Friday, 1 September 2017

Power Grid: The Card Game

Plays: 6Px1.

The Game

I like Power Grid and have collected quite a few expansions. In 2011 there was a version released called Power Grid: The First Sparks, using the stone age as its setting. It was a simplified version of Power Grid. I didn't like it because I didn't feel Power Grid needed simplifying. And then last year (2016) we had Power Grid: The Card Game. This version took a different approach. Instead of streamlining all mechanisms and the overall gameplay, the map (i.e. spatial) element was entirely carved out.

This is how the game is set up. At the top you see two rows of four cards each. These are the power plants you can buy through auctions. In the middle there are four columns of cards. This is the resource market. The columns are numbered 1 to 4, referring to the price when you buy a resource card from the corresponding column. The $1 column starts empty. Resource cards are added here only under specific situations. Normal resource cards cost at least $2. After the resource buying phase each round, there will be holes in the $2 to $4 columns. Leftover resources are shifted left, i.e. they become cheaper. The columns are then filled up using cards drawn from the resource deck.

The overall structure of a round is simple - you may buy a power plant, you may buy resources, and finally you may expend resources to generate electricity and make money. There are many types of power plants. Some require a specific resource type (e.g. uranium, coal), some can use multiple resource types (e.g. oil or gas), some don't require resources at all (e.g. hydro plants and wind farms). You spend money on plants and resources to make more money, and then spend that money on buying bigger and better plants to make even more money. You prepare for a final round after the power plant deck runs out for the first time. In this final round, the money your plants earn is directly converted to points. If you have money left over from earlier rounds, it is converted to points at a 10:1 ratio. Whoever has the most points at game end wins.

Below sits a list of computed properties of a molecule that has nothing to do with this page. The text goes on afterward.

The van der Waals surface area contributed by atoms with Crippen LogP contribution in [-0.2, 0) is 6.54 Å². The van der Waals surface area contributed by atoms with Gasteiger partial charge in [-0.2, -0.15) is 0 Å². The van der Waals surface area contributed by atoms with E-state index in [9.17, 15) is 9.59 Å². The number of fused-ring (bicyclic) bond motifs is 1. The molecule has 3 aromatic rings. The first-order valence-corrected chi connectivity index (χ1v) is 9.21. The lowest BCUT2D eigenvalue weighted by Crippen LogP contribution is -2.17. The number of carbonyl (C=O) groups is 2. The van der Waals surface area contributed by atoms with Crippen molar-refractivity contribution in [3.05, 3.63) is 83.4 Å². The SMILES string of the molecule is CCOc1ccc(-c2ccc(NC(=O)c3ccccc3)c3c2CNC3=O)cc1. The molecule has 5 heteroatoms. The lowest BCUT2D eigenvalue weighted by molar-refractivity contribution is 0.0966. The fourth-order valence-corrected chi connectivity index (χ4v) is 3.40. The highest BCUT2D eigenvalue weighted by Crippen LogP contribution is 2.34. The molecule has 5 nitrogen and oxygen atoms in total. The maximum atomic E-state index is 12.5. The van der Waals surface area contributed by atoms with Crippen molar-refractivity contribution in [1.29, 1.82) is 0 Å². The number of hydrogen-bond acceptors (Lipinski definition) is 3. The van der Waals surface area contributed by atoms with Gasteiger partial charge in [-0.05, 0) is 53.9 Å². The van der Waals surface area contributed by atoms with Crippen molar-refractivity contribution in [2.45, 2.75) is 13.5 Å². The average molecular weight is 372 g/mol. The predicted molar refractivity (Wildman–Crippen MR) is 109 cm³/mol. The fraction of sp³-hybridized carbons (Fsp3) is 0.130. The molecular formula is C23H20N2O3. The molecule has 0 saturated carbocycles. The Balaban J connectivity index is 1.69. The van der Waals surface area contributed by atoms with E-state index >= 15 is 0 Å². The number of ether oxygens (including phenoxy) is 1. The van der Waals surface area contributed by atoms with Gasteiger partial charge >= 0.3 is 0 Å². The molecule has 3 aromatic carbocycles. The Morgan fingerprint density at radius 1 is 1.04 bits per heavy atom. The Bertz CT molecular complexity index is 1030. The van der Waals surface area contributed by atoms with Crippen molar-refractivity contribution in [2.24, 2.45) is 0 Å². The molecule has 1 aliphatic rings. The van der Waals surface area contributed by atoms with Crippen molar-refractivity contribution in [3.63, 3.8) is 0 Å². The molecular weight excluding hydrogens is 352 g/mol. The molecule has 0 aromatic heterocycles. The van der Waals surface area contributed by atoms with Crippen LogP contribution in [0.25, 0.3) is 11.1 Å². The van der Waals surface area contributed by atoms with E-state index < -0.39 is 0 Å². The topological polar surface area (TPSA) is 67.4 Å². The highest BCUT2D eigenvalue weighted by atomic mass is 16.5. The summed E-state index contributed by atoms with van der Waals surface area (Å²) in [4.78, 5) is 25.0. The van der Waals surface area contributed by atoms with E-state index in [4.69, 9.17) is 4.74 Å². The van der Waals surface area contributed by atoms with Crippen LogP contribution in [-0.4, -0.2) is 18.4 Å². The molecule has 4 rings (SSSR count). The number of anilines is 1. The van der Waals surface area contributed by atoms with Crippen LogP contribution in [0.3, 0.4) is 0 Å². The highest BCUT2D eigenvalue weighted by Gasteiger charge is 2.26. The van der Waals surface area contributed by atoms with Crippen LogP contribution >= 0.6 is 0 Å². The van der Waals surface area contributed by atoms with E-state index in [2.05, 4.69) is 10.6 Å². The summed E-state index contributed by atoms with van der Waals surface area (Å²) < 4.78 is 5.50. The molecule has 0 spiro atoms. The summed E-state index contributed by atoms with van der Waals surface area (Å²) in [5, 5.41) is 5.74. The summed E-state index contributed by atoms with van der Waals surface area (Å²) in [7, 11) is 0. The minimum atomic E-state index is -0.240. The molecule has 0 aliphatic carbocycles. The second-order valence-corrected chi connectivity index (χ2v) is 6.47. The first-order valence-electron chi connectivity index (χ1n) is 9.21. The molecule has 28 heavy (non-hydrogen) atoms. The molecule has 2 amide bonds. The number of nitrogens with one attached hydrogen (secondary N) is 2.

Like the original Power Grid, turn order is very important. It is something you need to be aware of at all times, and you need to manipulate it to your advantage. Turn order is determined by how much you have earned in the previous round, and ties are broken by how big your best power plant is. When auctioning off new power plants, you go in turn order. This is slightly disadvantageous to players who are leading. They must decide first which plants to bid for. They cannot wait and see. When buying resources, you go in reverse turn order. Again the leading players are at a disadvantage. They will likely lose out on the cheaper resources.

The value in the top corners is the minimum price of a power plant. If you want to buy a plant, that's the minimum bid. At the bottom left corner you see the resources required to power up the plant. At the bottom right you see how much you earn when the plant generates electricity.

Normally you only get to bid for plants in the top row. The bottom row is just a preview of what may soon become available. These two rows of cards are always arranged in ascending order. When a plant is bought, a new one is drawn to take its place. The two rows may need to be rearranged depending on the minimum price of the newly drawn plant.